For this third installment of Piano Essentials, we are going deep into the forests of Eastern Europe. Béla Viktor János Bartók was a Hungarian composer whose life spanned the late 19th and early 20th centuries. He is one of my very favorite composers. He certainly deserves his own slot on Composer of the Week, but in the mean time, this post will delve into a little gem from one of his lesser known works.
Listening to Bartók can be challenging at first. His musical style is purposefully unique, synthesizing multiple influences. The piece we are looking at today belongs to a fairly early phase in his life. It comes from a work entitled Ten Easy Pieces for the Piano, which he wrote for the training of intermediate pianists. This is number 5, translated either as “Evening in Transylvania” or “Evening in the Village”. This little album of piano pieces reveals the composer’s growing fascination with the folk music of the peoples of the Carpathian Basin. This would characterize most of his work for the rest of his life. It also points to the influence of Claude Debussy, whose harmonic genius Bartók greatly admired.
Eclecticism: the Music(s) of Nationalism
Music in the late Romantic period became increasingly national. We’ve discussed the phenomenon of Romanticism before. Large empires were beginning to disintegrate as smaller nations and ethnic groups asserted their identities and independence. At the same time, there was a near obsession with innovation and “progress” in musical form. This odd pairing of nostalgic national myth-making with the onrush of modernity yields some bizarre results, one of which is the music of Bartók.
A prolific composer in multiple genres, Bartók draws widely on the influences of his time, such as Strauss and Debussy. What makes his work so memorable is the infusion of the folk music of Hungary and Romania. His flare for imaginative harmony (bordering on atonality) and his incorporation of folk melody and rhythm make for a unique experience. His music manages to be both ethnic, in its particulars, and European in its form and magnitude.
Transylvania itself, the setting for today’s piece, is similarly weird. The Latin name that we use in English means “beyond the forest”, a meaning that finds echoes in many of the languages spoken in the region. Today, it is part of the modern state of Romania, but with sizable Hungarian and Gypsy minorities. Bartók himself had Hungarian, Slavic and German ancestry, which may have contributed to his interest in a synthesis of East and West (a feeling with which I sometimes empathize). The piece we are considering captures, I think, the contrasts and diversity of this place. The piece opens with a hauntingly simple little 9-bar melody draped over descending chords, ending in a beautiful e minor 7th chord (E, G, B, D).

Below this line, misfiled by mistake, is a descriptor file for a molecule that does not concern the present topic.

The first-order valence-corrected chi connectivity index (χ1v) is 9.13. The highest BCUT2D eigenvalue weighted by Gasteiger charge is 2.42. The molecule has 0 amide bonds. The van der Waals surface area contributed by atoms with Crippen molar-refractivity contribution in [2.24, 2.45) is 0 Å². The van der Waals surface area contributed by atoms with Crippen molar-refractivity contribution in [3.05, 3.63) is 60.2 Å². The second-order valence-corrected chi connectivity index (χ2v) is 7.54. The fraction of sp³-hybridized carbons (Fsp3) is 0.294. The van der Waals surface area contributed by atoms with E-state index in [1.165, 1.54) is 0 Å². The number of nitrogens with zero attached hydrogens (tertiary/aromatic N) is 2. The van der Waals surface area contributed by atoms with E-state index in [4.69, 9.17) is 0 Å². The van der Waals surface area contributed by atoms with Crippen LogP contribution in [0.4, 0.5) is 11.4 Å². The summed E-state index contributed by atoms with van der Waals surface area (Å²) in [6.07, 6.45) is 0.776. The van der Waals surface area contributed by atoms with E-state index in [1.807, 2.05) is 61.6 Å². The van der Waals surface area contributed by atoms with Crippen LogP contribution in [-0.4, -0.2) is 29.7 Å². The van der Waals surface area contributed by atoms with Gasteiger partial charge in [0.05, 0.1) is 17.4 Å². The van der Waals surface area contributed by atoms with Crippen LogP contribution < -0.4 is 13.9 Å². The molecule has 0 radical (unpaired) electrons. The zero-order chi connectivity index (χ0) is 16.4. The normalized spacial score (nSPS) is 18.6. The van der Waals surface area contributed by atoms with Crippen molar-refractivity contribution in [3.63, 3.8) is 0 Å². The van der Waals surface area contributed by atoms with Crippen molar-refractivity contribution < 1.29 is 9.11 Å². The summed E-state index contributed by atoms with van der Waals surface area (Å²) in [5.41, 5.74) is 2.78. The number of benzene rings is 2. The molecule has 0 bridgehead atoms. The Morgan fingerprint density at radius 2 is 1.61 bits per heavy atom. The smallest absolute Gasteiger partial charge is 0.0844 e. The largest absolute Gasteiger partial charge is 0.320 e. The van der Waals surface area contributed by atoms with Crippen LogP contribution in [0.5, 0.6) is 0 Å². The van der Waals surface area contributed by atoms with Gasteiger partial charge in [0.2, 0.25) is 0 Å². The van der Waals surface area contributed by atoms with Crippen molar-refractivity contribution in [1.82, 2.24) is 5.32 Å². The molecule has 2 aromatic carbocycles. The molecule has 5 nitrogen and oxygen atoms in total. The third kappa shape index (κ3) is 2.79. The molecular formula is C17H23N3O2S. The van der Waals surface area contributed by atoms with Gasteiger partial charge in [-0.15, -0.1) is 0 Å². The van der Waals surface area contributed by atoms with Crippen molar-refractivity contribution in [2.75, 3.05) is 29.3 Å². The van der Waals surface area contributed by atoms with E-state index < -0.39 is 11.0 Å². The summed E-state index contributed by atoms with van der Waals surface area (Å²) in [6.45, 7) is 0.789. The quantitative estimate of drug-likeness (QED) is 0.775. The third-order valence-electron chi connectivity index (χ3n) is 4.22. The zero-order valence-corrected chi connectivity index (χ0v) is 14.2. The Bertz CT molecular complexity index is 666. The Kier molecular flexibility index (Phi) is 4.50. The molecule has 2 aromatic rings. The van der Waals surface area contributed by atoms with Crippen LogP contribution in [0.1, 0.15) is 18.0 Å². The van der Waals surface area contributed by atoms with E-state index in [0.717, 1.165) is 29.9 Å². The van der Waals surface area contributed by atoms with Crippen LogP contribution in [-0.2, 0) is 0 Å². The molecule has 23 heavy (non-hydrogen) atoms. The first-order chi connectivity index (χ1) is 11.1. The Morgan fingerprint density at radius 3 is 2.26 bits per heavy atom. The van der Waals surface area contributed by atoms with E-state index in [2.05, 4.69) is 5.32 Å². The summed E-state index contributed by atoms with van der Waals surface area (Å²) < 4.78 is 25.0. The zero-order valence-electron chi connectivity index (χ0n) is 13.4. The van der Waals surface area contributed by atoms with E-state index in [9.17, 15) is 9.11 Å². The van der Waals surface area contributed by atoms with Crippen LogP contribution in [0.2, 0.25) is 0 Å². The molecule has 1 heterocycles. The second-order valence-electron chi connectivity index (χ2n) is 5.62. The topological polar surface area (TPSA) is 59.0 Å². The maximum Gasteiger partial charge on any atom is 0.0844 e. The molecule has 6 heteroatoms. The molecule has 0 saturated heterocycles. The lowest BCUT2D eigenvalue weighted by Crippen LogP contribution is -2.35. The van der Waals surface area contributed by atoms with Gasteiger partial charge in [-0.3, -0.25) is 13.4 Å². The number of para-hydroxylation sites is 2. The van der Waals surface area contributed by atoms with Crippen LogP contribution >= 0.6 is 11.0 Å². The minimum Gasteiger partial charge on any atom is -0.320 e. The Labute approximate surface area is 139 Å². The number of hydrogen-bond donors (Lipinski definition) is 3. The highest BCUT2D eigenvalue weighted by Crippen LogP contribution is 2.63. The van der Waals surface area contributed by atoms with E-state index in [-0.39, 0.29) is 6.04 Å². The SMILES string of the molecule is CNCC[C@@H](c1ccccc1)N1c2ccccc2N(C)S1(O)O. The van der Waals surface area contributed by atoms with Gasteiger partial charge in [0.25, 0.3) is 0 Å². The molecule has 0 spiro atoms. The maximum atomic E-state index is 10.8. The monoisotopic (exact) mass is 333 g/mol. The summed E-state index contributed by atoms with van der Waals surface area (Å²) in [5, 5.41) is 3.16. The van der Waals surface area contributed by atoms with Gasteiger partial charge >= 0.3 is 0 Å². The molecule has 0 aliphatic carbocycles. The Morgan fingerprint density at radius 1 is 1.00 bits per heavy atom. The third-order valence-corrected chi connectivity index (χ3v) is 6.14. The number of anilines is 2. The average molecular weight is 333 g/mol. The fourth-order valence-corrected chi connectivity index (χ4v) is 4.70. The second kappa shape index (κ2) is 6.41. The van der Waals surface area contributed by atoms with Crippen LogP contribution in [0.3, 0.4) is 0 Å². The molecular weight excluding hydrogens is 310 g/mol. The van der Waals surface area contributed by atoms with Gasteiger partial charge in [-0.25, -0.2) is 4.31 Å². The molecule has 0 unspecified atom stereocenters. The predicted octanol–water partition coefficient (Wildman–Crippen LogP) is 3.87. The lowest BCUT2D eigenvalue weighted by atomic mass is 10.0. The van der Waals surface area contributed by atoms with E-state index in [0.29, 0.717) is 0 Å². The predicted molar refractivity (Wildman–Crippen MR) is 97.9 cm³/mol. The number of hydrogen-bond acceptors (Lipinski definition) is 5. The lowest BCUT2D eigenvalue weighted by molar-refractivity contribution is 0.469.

The second section is a 9-bar flurry of activity, this time non rubato, unlike the opening section, which allowed rubato. Rubato is a stretching of tempo for expressive effect. If a composer indicates rubato, this means that he wants you to bend, quicken or slow down the tempo, but always with a view to returning to a discernible pulse. This quick section requires staccato articulation in both hands, a rapid and repetitive fluttering melody over left hand chords. Again, we end up with e minor 7th, but then quickly shift to an unexpected c sharp minor as we decelerate and prepare for the next move.
The third part of the piece is an echo of the opening, but this time we have a different chord progression in the left hand. We begin at C Major and wind down towards a familiar cadence. This section is warm, but unsure of itself, a reprieve from one little outburst and preparation for another. This outburst comes quickly, mirroring the second section but even more athletic. The melody moves up an octave and this time we have some fiery triplets. The piece winds down to once more echo the opening passage. This is the third time we hear this melody, but it remains fresh because the chord progression is again re-imagined. It ends somber, numinous, back where we began.
This piece is delicate and robust, fast and slow, all at once. You have to work hard to make the transitions between the contrasting sections sound convincing. Pay special attention to the syncopation in section two. This will hang together if you practice the left hand chords well. Note each chord: e minor, G Major, etc. Practice the jumps between these chords independently, and don’t underestimate them. You must articulate them all staccato, but they must also be soft enough to allow the melody to ring out.